The movie’s soundtrack is a mix of an excellent score and well-chosen licensed music. A highlight of the score is ‘Slick’s Place’ by Dasha Charusha – an excellent base piece that features in one of the best action scenes of the film and builds throughout. Licensed music is used to excellent effect with the highway chase scene using a song by Biting Elbows (who Naishuller has produced music videos for in the past) which is perfectly fitting and suited to the action sequence. The film also features a use of ‘Don’t Stop Me Now’ that could easily rival Shaun of the Dead‘s classic moment. Other highlights include ‘Hard as Nails’ and ‘Na Zare’, making a very strong soundtrack that adds to an already well-presented film.
I needed to give the action in this movie its own section because it is glorious! This film has hands down some of the best-choreographed action in recent memory, easily rivalling the likes of John Wick. The POV means that we never miss anything: we get to see every single hit, gunshot, and gory impact. However, this film is in no way for the squeamish, with the final fight delivering horror movie levels of wince-inducing gore.
Action sequences are a mix of gun, hand-to-hand, and brutal melee weapon combat, with the final kill of the movie absolutely delivering on the film’s namesake. Despite the first-person camera, it’s very easy to make out what’s happening without the scenes feeling slow or sluggish. The film uses a mix of CGI and practical gore effects to make every bullet hit chunky and bloody, whilst also giving us some surprising body horror towards the latter half of the film. Despite the extremely violent action, the tone always felt right – never becoming too much, and keeping fairly light-hearted despite the carnage onscreen. While there are numerous action sequences throughout the film of varying scale, if I had to give some highlights it would be the highway chase, the elevator escort, and the epic final fight which has to be seen to be believed.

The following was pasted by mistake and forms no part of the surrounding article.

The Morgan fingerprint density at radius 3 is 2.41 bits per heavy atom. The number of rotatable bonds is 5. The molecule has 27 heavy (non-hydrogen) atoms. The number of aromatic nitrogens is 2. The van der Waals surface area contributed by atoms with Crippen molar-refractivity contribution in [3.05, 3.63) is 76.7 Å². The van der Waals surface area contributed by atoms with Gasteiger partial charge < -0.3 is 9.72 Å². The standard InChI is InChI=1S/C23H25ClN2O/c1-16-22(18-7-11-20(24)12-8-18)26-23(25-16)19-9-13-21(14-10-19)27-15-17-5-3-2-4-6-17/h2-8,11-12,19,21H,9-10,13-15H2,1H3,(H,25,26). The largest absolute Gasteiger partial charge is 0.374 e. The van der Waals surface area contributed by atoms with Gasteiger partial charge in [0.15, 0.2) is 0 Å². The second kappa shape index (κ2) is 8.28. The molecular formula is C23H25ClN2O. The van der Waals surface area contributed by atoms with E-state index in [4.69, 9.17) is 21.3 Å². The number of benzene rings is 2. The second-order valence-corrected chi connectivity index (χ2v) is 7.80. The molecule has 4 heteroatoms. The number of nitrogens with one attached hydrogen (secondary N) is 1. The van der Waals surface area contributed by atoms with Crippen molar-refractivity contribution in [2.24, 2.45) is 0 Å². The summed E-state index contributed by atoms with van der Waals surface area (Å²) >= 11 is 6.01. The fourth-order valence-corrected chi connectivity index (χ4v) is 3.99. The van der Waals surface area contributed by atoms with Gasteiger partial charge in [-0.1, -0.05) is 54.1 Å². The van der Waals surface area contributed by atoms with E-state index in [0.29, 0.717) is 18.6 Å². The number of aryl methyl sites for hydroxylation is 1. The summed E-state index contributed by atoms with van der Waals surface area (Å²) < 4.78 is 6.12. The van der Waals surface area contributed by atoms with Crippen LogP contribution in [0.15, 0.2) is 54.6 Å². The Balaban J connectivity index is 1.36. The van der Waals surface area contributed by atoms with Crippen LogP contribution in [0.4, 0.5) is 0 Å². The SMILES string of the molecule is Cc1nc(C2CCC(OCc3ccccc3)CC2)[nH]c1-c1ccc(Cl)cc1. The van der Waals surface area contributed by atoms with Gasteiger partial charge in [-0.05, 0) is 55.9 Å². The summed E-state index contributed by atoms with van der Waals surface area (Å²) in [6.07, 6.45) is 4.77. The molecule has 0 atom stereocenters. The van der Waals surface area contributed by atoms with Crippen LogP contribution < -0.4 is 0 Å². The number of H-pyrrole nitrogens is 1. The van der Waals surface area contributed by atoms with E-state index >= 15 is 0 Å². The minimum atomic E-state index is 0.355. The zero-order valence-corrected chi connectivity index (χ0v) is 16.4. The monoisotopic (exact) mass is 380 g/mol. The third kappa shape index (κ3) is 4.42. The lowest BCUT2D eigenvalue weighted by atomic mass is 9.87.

Videogame References Everywhere!
Given the premise of the film, you’d expect to see some videogame references, but Hardcore Henry is surprisingly more subtle than you’d expect, with some instances feeling possibly like unintentional nods. For example, at one point in the film Henry stumbles upon what feels like a random encounter in an open-world game with some police officers about to assault a woman. He of course intervenes the only way he knows how. Other great references include Henry’s phone, which gives him a waypoint to his next objective like every open-world game, and of course the aforementioned opening sequence which feels very much like a Halo opening.
The Ending (Heavy Spoilers)
I’d like to discuss the end of the film and its twist which, for me, helps tie the film together.